Trading Card Treats: Six Notable Horror Trading Card Sets

Although they’re best known as “baseball cards,” trading cards have a long association with horror, from the iconic Mars Attacks! series right through to the present. I’ve been lucky enough to collect tons of these sets through the years; I vividly recall going to the comic shop regularly to pick up packs of Gremlins 2: The New Batch cards and stickers as a kid, and taking them with me absolutely everywhere. Many of these can be found online or at comic shops, antique stores, and flea markets– they’re definitely a fun and unique way to collect horror history.

To quote HorrorHound Magazine’s trading card column, just “Don’t Eat the Gum!” 

Here are six notable horror trading card lines.

Mars Attacks! (1962)

Perhaps the granddaddy of all horror trading cards, the gory and controversial Mars Attacks! delighted kids and horrified their parents. As Karen R. Jones details in Mars Attacks! The Art of the Movie (1996), “the Brooklyn-based Topps Chewing Gum Company [developed the] trading card series to follow the preceding year’s highly successful Civil War set, which had delighted young collectors with its gruesomely rendered battle scenes.” Taking a page from H.G. Wells’ War of the Worlds, with a dash of EC Comics, artists Bob Powell and Norm Saunders created beautiful, vividly horrific scenes with pithy titles like “Beast and the Beauty” and “Destroying a Dog.” Their instantly iconic, big brained Martians had skulls for faces and mindless destruction and depravity on their minds. Kids loved them; adults, predictably, clutched their pearls. Bad press forced the company to pull the cards before they were even released nationally, but the Martians had the last laugh.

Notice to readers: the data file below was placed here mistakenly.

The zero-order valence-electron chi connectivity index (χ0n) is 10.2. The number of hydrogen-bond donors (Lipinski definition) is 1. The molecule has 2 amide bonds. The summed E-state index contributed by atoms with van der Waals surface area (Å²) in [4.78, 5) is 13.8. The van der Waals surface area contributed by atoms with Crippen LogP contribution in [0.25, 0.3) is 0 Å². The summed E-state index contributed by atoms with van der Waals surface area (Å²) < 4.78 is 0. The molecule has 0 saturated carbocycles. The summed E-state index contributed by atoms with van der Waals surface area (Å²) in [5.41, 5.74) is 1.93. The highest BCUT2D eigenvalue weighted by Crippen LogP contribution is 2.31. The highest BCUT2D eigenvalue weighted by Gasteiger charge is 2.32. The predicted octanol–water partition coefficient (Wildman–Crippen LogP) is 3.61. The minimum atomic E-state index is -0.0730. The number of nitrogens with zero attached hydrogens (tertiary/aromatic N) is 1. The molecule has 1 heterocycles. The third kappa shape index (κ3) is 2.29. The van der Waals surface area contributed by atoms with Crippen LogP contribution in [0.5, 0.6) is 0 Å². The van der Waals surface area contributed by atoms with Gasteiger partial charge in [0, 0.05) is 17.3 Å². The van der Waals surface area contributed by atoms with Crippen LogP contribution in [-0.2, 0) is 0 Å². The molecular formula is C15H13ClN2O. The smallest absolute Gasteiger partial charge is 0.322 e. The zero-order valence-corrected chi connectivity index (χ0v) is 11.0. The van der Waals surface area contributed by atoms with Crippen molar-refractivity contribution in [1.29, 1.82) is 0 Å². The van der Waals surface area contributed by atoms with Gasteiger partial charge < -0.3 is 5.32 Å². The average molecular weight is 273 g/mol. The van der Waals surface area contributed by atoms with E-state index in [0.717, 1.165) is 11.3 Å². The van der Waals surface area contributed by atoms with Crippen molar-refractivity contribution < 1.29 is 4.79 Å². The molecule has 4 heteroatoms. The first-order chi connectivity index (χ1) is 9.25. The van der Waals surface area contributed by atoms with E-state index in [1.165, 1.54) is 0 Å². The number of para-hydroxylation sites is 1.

Nearly sixty years later, the cards are still revered and have inspired reprints, new sets, comics, clothing, toys, and Tim Burton’s cult classic movie.

Creature Features (1973/1980)

Universal Studios licensed these two punny sets of classic horror images firmly in the Forrest J. Ackerman tradition. Black and white shots from the likes of The Phantom of the Opera (1925), The Ghost of Frankenstein (1942), and Creature from the Black Lagoon (1954) are accompanied by groan worthy captions like “Sheesh! I better join Weight Watchers!” and “Will this cure my hiccups?” On the back were dopey jokes only grade schoolers could appreciate– which were probably the target audience for these cards.

Today they’re nostalgic, but for a generation of Monster Kids discovering these films on television, they were a fun gateway into the wonderful world of horror.